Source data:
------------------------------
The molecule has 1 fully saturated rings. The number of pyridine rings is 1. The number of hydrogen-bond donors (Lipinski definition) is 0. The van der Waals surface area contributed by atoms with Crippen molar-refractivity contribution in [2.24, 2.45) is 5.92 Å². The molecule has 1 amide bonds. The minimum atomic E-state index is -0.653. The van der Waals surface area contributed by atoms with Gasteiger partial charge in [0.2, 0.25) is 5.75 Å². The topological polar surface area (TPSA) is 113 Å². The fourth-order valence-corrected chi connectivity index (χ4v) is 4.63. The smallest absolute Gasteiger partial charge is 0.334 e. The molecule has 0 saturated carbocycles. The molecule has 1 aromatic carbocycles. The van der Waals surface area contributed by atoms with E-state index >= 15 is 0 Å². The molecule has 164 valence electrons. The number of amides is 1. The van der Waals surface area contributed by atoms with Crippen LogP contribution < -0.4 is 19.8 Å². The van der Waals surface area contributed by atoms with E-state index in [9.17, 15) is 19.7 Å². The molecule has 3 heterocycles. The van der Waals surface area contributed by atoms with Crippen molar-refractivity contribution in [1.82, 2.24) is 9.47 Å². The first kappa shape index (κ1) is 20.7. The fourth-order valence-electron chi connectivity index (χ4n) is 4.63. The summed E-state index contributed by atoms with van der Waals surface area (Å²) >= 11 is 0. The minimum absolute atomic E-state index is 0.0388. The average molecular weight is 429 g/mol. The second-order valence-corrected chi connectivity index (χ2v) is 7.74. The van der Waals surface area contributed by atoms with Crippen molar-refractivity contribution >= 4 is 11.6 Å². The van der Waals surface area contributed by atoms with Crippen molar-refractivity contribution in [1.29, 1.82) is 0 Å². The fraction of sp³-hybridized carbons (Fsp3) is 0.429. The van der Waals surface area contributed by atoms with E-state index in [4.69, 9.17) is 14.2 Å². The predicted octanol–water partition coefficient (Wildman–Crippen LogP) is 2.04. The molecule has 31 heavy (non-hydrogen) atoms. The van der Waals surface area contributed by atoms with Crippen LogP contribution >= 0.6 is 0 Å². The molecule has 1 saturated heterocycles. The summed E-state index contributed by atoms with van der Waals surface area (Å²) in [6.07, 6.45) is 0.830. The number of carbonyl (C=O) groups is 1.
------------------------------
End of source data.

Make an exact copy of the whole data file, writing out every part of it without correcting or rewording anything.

The molecule has 1 fully saturated rings. The number of pyridine rings is 1. The number of hydrogen-bond donors (Lipinski definition) is 0. The van der Waals surface area contributed by atoms with Crippen molar-refractivity contribution in [2.24, 2.45) is 5.92 Å². The molecule has 1 amide bonds. The minimum atomic E-state index is -0.653. The van der Waals surface area contributed by atoms with Gasteiger partial charge in [0.2, 0.25) is 5.75 Å². The topological polar surface area (TPSA) is 113 Å². The fourth-order valence-corrected chi connectivity index (χ4v) is 4.63. The smallest absolute Gasteiger partial charge is 0.334 e. The molecule has 0 saturated carbocycles. The molecule has 1 aromatic carbocycles. The van der Waals surface area contributed by atoms with E-state index >= 15 is 0 Å². The molecule has 164 valence electrons. The number of amides is 1. The van der Waals surface area contributed by atoms with Crippen LogP contribution < -0.4 is 19.8 Å². The van der Waals surface area contributed by atoms with E-state index in [9.17, 15) is 19.7 Å². The molecule has 3 heterocycles. The van der Waals surface area contributed by atoms with Crippen molar-refractivity contribution in [1.82, 2.24) is 9.47 Å². The first kappa shape index (κ1) is 20.7. The fourth-order valence-electron chi connectivity index (χ4n) is 4.63. The summed E-state index contributed by atoms with van der Waals surface area (Å²) >= 11 is 0. The minimum absolute atomic E-state index is 0.0388. The average molecular weight is 429 g/mol. The second-order valence-corrected chi connectivity index (χ2v) is 7.74. The van der Waals surface area contributed by atoms with Crippen molar-refractivity contribution >= 4 is 11.6 Å². The van der Waals surface area contributed by atoms with Crippen molar-refractivity contribution in [1.29, 1.82) is 0 Å². The fraction of sp³-hybridized carbons (Fsp3) is 0.429. The van der Waals surface area contributed by atoms with E-state index in [4.69, 9.17) is 14.2 Å². The predicted octanol–water partition coefficient (Wildman–Crippen LogP) is 2.04. The molecule has 31 heavy (non-hydrogen) atoms. The van der Waals surface area contributed by atoms with Crippen LogP contribution >= 0.6 is 0 Å². The molecule has 1 saturated heterocycles. The summed E-state index contributed by atoms with van der Waals surface area (Å²) in [6.07, 6.45) is 0.830. The number of carbonyl (C=O) groups is 1.